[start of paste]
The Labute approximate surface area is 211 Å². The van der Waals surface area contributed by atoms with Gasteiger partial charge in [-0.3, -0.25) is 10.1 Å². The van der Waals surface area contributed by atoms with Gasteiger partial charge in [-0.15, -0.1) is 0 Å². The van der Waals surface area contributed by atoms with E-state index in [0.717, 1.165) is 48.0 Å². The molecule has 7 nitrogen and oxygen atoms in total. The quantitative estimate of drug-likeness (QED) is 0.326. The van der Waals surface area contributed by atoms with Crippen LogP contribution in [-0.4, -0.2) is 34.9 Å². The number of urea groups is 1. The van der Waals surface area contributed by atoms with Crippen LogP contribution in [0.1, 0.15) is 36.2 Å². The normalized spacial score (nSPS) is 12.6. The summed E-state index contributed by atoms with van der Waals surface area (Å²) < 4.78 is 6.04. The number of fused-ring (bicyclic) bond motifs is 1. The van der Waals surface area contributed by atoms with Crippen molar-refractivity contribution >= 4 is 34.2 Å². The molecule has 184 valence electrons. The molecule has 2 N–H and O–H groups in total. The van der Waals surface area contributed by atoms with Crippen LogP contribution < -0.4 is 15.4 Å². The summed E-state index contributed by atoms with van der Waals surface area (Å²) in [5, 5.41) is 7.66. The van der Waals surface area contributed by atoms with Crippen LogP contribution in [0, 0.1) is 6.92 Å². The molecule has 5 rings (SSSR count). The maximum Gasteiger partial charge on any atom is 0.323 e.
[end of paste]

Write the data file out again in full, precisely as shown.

The Labute approximate surface area is 211 Å². The van der Waals surface area contributed by atoms with Gasteiger partial charge in [-0.3, -0.25) is 10.1 Å². The van der Waals surface area contributed by atoms with Gasteiger partial charge in [-0.15, -0.1) is 0 Å². The van der Waals surface area contributed by atoms with E-state index in [0.717, 1.165) is 48.0 Å². The molecule has 7 nitrogen and oxygen atoms in total. The quantitative estimate of drug-likeness (QED) is 0.326. The van der Waals surface area contributed by atoms with Crippen LogP contribution in [-0.4, -0.2) is 34.9 Å². The number of urea groups is 1. The van der Waals surface area contributed by atoms with Crippen LogP contribution in [0.1, 0.15) is 36.2 Å². The normalized spacial score (nSPS) is 12.6. The summed E-state index contributed by atoms with van der Waals surface area (Å²) < 4.78 is 6.04. The number of fused-ring (bicyclic) bond motifs is 1. The van der Waals surface area contributed by atoms with Crippen molar-refractivity contribution >= 4 is 34.2 Å². The molecule has 184 valence electrons. The molecule has 2 N–H and O–H groups in total. The van der Waals surface area contributed by atoms with Crippen LogP contribution < -0.4 is 15.4 Å². The summed E-state index contributed by atoms with van der Waals surface area (Å²) in [5, 5.41) is 7.66. The van der Waals surface area contributed by atoms with Crippen LogP contribution in [0, 0.1) is 6.92 Å². The molecule has 5 rings (SSSR count). The maximum Gasteiger partial charge on any atom is 0.323 e.